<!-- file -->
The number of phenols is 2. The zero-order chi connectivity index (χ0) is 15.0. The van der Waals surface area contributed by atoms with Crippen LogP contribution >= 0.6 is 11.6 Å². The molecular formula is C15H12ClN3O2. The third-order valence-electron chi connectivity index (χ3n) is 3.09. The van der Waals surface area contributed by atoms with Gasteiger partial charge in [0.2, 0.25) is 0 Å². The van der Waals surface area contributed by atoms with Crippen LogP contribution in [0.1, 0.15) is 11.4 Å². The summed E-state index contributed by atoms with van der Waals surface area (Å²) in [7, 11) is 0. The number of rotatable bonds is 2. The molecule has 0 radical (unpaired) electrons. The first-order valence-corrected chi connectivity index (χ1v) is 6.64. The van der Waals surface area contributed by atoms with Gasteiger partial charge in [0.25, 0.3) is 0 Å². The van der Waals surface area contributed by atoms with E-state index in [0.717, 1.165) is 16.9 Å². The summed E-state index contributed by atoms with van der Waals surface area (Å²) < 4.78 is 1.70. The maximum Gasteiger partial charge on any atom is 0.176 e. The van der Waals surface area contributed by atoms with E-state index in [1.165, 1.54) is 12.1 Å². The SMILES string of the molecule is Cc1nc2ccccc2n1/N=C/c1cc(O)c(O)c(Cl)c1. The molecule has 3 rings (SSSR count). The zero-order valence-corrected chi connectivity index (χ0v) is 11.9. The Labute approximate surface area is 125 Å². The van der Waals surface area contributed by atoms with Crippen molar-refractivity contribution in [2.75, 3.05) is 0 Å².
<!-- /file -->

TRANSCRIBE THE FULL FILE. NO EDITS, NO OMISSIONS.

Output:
The number of phenols is 2. The zero-order chi connectivity index (χ0) is 15.0. The van der Waals surface area contributed by atoms with Crippen LogP contribution >= 0.6 is 11.6 Å². The molecular formula is C15H12ClN3O2. The third-order valence-electron chi connectivity index (χ3n) is 3.09. The van der Waals surface area contributed by atoms with Gasteiger partial charge in [0.2, 0.25) is 0 Å². The van der Waals surface area contributed by atoms with Crippen LogP contribution in [0.1, 0.15) is 11.4 Å². The summed E-state index contributed by atoms with van der Waals surface area (Å²) in [7, 11) is 0. The number of rotatable bonds is 2. The molecule has 0 radical (unpaired) electrons. The first-order valence-corrected chi connectivity index (χ1v) is 6.64. The van der Waals surface area contributed by atoms with Gasteiger partial charge in [0.25, 0.3) is 0 Å². The van der Waals surface area contributed by atoms with E-state index in [0.717, 1.165) is 16.9 Å². The summed E-state index contributed by atoms with van der Waals surface area (Å²) < 4.78 is 1.70. The maximum Gasteiger partial charge on any atom is 0.176 e. The van der Waals surface area contributed by atoms with E-state index in [1.165, 1.54) is 12.1 Å². The SMILES string of the molecule is Cc1nc2ccccc2n1/N=C/c1cc(O)c(O)c(Cl)c1. The molecule has 3 rings (SSSR count). The zero-order valence-corrected chi connectivity index (χ0v) is 11.9. The Labute approximate surface area is 125 Å². The van der Waals surface area contributed by atoms with Crippen molar-refractivity contribution in [2.75, 3.05) is 0 Å².